Children addicted to tech including smartphones are more at risk of psychosis, study suggests

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Written By Rivera Claudia

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  • Researchers also warned against forcing addicted youngsters to go ‘cold turkey’ 

Children addicted to smartphones, iPads and video games are more likely to suffer psychotic episodes later in life, a study has indicated.

Scientists found that smartphone and social media use in adolescence is linked to paranoia, delusions, hallucinations and ‘bizarre ideas’ by the time a person reaches 23.

But researchers said that the tech itself may not actually be the cause of the problem and that a child’s addiction to the devices could be a warning that they are already vulnerable to mental illness.

Writing in the journal JAMA Psychiatry, the Canadian team behind the study said: ‘Higher media use and mental health problems appear to share risk factors, such as parental mental health problems, loneliness, bullying and parent-child relational problems.’

Researchers advised that clinicians should consider why a gadget-addicted youth who is suffering from psychotic experiences became hooked in the first place, before blaming the technology (stock picture)

A child's addiction to the devices could be a warning that they are already vulnerable to mental illness (stock image)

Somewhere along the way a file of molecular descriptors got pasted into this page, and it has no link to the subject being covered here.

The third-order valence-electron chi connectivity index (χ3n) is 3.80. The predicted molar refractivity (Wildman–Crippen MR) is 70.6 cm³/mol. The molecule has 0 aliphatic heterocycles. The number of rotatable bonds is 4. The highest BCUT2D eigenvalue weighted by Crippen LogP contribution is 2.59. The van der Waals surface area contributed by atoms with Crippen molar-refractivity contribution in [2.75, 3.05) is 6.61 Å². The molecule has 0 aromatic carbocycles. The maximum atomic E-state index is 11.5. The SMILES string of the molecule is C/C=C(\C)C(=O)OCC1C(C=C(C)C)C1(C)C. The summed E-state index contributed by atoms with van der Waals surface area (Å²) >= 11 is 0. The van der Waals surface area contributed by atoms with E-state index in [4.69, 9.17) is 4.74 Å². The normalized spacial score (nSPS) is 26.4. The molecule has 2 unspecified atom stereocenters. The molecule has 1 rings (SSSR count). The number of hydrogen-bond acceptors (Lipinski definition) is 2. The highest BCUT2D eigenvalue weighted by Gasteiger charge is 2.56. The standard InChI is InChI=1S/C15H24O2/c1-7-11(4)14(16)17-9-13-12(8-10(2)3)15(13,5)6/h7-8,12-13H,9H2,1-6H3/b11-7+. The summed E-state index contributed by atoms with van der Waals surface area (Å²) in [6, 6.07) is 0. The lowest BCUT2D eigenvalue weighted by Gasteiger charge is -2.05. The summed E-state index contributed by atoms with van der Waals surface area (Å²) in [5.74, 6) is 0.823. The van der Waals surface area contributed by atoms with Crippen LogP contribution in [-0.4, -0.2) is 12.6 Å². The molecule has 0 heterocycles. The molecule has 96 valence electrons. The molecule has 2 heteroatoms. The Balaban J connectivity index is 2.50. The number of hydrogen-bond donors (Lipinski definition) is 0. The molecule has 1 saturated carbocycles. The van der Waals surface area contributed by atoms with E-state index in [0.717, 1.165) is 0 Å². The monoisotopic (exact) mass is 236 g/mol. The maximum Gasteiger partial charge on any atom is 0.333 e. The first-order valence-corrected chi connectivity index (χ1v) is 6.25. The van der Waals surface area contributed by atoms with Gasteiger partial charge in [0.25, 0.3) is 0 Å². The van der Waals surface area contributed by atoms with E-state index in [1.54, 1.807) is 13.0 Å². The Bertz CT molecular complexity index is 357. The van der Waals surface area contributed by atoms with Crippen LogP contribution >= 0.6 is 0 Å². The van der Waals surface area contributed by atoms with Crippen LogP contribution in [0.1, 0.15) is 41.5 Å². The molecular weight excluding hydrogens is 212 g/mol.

A child’s addiction to the devices could be a warning that they are already vulnerable to mental illness (stock image)

The researchers also warned that forcing addicted youngsters to go ‘cold turkey’ by abruptly depriving them of screen time may not help and could be more harmful.

The study looked at the media habits and psychotic experiences of 2,120 Canadians born in 1997 and 1998. It found that those who drastically reduced their computer use still had more frequent psychotic experiences in adulthood, even after other personal experiences were considered.

It also said internet use is more strongly associated with depression than video gaming or television viewing. Meanwhile, gaming may support emotional regulation and the development of social skills more than ‘passive’ forms of technology such as TV.

The researchers advised that clinicians should consider why a gadget-addicted youth who is suffering from psychotic experiences became hooked in the first place, before blaming the technology.

Dr Simona Skripkauskaite, of Oxford University, said: ‘High digital technology use in adolescence can be an early marker, rather than a cause, of later mental health problems.’

He added experts are ‘moving away’ from seeing digital technology as a ‘root cause of all contemporary troubles’: ‘Pre-existing personal circumstances often underlie both elevated media use and mental health difficulties.’

Earlier this year, the Millennium Cohort Study, which followed 18,000 families, found almost half of British teenagers feel addicted to social media.

And recent research by King’s College London concluded that one in three people meet the criteria for clinical smartphone addiction. Addicts may lose control over how long they spend on their phones, become distressed when they cannot access their devices and neglect other more meaningful parts of their lives.

Oxford University

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